As political bookends go, Junichiro Koizumi and Taro Kono make quite a pair. Will history show that both men stood on either side of Shinzo Abe losing his prime ministership?
Former Prime Minister Koizumi, 76, was Abe’s mentor way back when, championing Abe to replace him in 2006. Kono, 55, is Abe’s current foreign minister — and a potential rival. What joins them today is a stance against Abe’s slavish devotion to nuclear power. In the space of one week, Koizumi and Kono both called out Abe for antiquated energy ideas wedded more to 1985 thinking than where Japan could find itself in 2025.
Koizumi leads a group of anti-nuclear activists demanding an “immediate halt” to Tokyo’s addiction to reactors to prevent another Fukushima-style disaster. On Jan. 10, they warned of the “costly” nature of atomic power, which the so-called nuclear village argues is cheap, clean and safe. Yet Koizumi’s pitch is also about economics: Winning Japan a big piece of the renewable energy boom could, unlike Abenomics, rekindle Japan’s innovative mojo.
Count Kono as a fellow believer. In a speech Sunday in Abu Dhabi, he slapped Abe’s nuclear tunnel vision, calling his renewable-energy targets “lamentable.” As Kono points out, Japan plans to boost the share of power from renewables to between 22 percent and 24 percent by 2030. It means that, 12 years from now, Japan will hopefully reach today’s global average, putting it even further behind. China, meantime, is plowing several hundred billion dollars into leading Asia’s energy revolution.
“For too long,” Kono said, “Japan has turned a blind eye to global trends, such as the dramatic decrease in the price of renewables and the inevitable shift to decarbonization in the face of climate change.” Then he made a not-so-veiled challenge to Abe’s prime ministership, expressing “Japan’s determination to undertake renewable energy diplomacy with new ways of thinking, to grasp the global dynamics properly and to implement coherent, long-term solutions that are aligned with global trends.”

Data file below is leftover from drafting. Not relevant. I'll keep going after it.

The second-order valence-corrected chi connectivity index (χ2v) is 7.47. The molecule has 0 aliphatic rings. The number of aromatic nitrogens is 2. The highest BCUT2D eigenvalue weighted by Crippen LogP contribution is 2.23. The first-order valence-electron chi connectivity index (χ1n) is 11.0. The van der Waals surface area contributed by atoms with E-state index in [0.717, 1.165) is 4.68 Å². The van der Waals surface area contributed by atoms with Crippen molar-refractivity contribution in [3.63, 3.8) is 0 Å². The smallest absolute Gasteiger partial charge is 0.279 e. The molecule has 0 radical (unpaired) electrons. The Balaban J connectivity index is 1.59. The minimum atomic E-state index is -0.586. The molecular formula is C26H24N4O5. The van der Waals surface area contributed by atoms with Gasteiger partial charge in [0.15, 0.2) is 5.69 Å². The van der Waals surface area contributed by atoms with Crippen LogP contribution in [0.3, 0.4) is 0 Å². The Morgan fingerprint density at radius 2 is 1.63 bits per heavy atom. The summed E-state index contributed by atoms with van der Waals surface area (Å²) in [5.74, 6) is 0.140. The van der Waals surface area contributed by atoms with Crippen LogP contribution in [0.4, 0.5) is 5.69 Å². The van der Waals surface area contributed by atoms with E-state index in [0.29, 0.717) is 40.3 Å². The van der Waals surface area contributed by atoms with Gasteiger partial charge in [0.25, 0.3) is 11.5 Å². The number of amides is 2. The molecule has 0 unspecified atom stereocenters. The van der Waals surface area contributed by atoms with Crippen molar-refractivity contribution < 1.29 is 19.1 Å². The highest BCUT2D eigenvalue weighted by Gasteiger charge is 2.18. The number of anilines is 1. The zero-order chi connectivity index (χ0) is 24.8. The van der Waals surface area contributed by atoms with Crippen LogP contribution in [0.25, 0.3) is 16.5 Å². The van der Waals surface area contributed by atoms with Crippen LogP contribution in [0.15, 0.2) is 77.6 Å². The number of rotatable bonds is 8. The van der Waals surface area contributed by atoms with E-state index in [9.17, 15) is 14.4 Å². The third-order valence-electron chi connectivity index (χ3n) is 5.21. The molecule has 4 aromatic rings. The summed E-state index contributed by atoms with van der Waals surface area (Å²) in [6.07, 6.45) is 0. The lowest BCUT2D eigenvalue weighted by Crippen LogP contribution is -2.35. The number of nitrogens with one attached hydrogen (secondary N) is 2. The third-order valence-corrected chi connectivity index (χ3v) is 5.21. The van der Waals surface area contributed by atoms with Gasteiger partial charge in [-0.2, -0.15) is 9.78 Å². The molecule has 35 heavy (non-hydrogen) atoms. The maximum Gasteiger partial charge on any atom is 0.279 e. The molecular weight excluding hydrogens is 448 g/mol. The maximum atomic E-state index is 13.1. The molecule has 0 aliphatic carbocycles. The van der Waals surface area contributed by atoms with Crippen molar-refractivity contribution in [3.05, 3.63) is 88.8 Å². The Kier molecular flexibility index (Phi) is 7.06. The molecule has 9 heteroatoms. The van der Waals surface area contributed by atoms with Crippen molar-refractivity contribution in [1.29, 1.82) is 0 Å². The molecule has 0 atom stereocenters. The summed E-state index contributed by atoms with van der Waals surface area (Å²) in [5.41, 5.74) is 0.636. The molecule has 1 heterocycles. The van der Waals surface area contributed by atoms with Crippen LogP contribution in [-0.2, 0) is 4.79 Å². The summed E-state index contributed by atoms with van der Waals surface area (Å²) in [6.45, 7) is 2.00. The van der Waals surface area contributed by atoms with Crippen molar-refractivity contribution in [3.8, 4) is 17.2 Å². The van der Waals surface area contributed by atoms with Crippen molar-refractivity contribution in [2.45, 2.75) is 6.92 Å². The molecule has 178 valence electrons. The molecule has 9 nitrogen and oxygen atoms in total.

This could only happen in a post-Abe context. Abe has plenty of time to travel the globe to hawk — and back with taxpayer funds — nuclear technology for Hitachi and other companies abroad. The Liberal Democratic stalwart has no time to meet with the Nobel Prize-winning International Campaign to Abolish Nuclear Weapons. Abe rebuffed its leader’s request for a meeting.
Granted, Abe has good company in the renewables-denial department. His buddy U.S. President Donald Trump, for example, is busily making coal great again, dismissing climate change risks, building up America’s nuclear arsenal and trolling North Korea to prove its nuclear button actually works. The good news is that Silicon Valley is looking to 2020 and beyond, when the U.S. presumably elects a leader looking more toward 2025 than 1985. Energy innovators, including Tesla’s Elon Musk, are ignoring Trump’s devolutionary policies.
Japan enjoys some of this dynamic. Thankfully, Panasonic, Toyota and Fanuc are innovating around the LDP’s failure to think outside the energy box. Bureaucracy too often gets in the way, though. Look no further than Masayoshi Son’s frustrated efforts to revolutionize Japan’s solar industry. Tokyo has moved glacially on private sector access to the power grid network. Why generate energy that can’t be readily stored? As a result, SoftBank’s nearly $100 billion Vision Fund may do more to energize renewables abroad — in, say, Saudi Arabia — than at home.
When Abe set his renewables target in 2015, he touted it as an “ambitious goal.” Kono counters that the LDP has for too long championed “short-term and ad hoc solutions.” That short-termism is really the result of a long-term obsession with nuclear power, something about which Koizumi is warning with increasing volume and frequency.
Just like America’s military industrial complex, Japan’s nuclear village warps incentives and innovation. The financial and political power wielded by Tokyo’s nexus of pro-reactor lawmakers, CEOs, academics and investors leaves old-school, establishment politicians — of which Abe is Exhibit A — loath to change course.
The anti-reactor movement has broad public support, and may increasingly dent the LDP’s standing. Japan’s growing carbon footprint — thanks in part to weak renewables policies — may prove embarrassing for voters who fancy themselves good global citizens.
Abenomics, meantime, is a ploy not just to end deflation but to make Japan a much bigger blip in the global radar screen. Tokyo’s game plan, though, underplays the biggest industry of tomorrow: inventing ways for China, India, Indonesia, the Philippines and others to grow rapidly without choking.
The most casual perusal of news makes clear that renewables promise to change everything. To understand the potential, Abe could give one-time mentor Koizumi a call. Or he could pull potential rival Kono aside — or Tokyo Gov. Yuriko Koike — to get the lowdown. If Abe isn’t careful, his nuclear blinders could close the book on his prime ministership sooner than he hopes and mar his reformist legacy.
Based in Tokyo, journalist William Pesek is the author of “Japanization: What the World Can Learn from Japan’s Lost Decades.”
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